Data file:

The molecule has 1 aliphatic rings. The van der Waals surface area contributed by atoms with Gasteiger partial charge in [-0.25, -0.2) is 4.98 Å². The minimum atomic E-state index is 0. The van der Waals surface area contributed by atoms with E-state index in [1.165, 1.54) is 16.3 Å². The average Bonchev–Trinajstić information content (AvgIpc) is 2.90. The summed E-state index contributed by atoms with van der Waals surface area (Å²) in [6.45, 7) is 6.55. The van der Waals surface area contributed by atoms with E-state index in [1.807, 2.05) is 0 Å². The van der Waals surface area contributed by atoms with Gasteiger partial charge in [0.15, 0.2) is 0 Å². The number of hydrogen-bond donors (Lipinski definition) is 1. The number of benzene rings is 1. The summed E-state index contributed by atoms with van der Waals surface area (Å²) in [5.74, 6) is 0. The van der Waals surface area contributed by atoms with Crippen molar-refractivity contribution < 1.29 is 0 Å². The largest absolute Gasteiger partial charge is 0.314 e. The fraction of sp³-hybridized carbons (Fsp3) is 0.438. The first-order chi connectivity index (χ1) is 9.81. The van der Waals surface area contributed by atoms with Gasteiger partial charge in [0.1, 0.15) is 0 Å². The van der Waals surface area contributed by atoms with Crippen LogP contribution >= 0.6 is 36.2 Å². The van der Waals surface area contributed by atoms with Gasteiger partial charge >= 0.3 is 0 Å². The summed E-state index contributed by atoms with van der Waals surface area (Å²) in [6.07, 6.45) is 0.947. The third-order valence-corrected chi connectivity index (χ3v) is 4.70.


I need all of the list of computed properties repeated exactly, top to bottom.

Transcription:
The molecule has 1 aliphatic rings. The van der Waals surface area contributed by atoms with Gasteiger partial charge in [-0.25, -0.2) is 4.98 Å². The minimum atomic E-state index is 0. The van der Waals surface area contributed by atoms with E-state index in [1.165, 1.54) is 16.3 Å². The average Bonchev–Trinajstić information content (AvgIpc) is 2.90. The summed E-state index contributed by atoms with van der Waals surface area (Å²) in [6.45, 7) is 6.55. The van der Waals surface area contributed by atoms with E-state index in [1.807, 2.05) is 0 Å². The van der Waals surface area contributed by atoms with Gasteiger partial charge in [0.15, 0.2) is 0 Å². The number of hydrogen-bond donors (Lipinski definition) is 1. The number of benzene rings is 1. The summed E-state index contributed by atoms with van der Waals surface area (Å²) in [5.74, 6) is 0. The van der Waals surface area contributed by atoms with Crippen molar-refractivity contribution < 1.29 is 0 Å². The largest absolute Gasteiger partial charge is 0.314 e. The fraction of sp³-hybridized carbons (Fsp3) is 0.438. The first-order chi connectivity index (χ1) is 9.81. The van der Waals surface area contributed by atoms with Gasteiger partial charge in [0.1, 0.15) is 0 Å². The van der Waals surface area contributed by atoms with Crippen LogP contribution >= 0.6 is 36.2 Å². The van der Waals surface area contributed by atoms with Gasteiger partial charge >= 0.3 is 0 Å². The summed E-state index contributed by atoms with van der Waals surface area (Å²) in [6.07, 6.45) is 0.947. The third-order valence-corrected chi connectivity index (χ3v) is 4.70.